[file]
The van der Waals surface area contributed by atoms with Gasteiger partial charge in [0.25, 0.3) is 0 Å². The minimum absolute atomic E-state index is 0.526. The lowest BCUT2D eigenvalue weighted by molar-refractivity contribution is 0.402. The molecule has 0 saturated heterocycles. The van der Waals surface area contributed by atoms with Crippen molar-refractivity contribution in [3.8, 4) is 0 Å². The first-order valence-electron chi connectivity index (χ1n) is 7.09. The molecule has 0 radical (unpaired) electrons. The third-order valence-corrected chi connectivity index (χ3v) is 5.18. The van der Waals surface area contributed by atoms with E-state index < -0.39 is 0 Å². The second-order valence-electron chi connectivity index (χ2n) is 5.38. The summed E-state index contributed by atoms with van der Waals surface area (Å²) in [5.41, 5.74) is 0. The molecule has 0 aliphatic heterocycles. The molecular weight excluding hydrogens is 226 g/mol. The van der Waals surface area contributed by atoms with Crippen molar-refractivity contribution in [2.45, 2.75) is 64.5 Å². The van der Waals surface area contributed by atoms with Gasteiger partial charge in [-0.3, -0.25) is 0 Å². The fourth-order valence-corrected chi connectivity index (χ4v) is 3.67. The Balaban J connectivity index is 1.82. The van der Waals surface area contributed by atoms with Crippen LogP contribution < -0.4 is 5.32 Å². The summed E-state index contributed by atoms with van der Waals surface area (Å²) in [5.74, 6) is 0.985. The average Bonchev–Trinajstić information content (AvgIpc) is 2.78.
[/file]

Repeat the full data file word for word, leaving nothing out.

The van der Waals surface area contributed by atoms with Gasteiger partial charge in [0.25, 0.3) is 0 Å². The minimum absolute atomic E-state index is 0.526. The lowest BCUT2D eigenvalue weighted by molar-refractivity contribution is 0.402. The molecule has 0 saturated heterocycles. The van der Waals surface area contributed by atoms with Crippen molar-refractivity contribution in [3.8, 4) is 0 Å². The first-order valence-electron chi connectivity index (χ1n) is 7.09. The molecule has 0 radical (unpaired) electrons. The third-order valence-corrected chi connectivity index (χ3v) is 5.18. The van der Waals surface area contributed by atoms with E-state index < -0.39 is 0 Å². The second-order valence-electron chi connectivity index (χ2n) is 5.38. The summed E-state index contributed by atoms with van der Waals surface area (Å²) in [5.41, 5.74) is 0. The molecule has 0 aliphatic heterocycles. The molecular weight excluding hydrogens is 226 g/mol. The van der Waals surface area contributed by atoms with Crippen molar-refractivity contribution in [2.45, 2.75) is 64.5 Å². The van der Waals surface area contributed by atoms with Gasteiger partial charge in [-0.3, -0.25) is 0 Å². The fourth-order valence-corrected chi connectivity index (χ4v) is 3.67. The Balaban J connectivity index is 1.82. The van der Waals surface area contributed by atoms with Crippen LogP contribution < -0.4 is 5.32 Å². The summed E-state index contributed by atoms with van der Waals surface area (Å²) in [5.74, 6) is 0.985. The average Bonchev–Trinajstić information content (AvgIpc) is 2.78.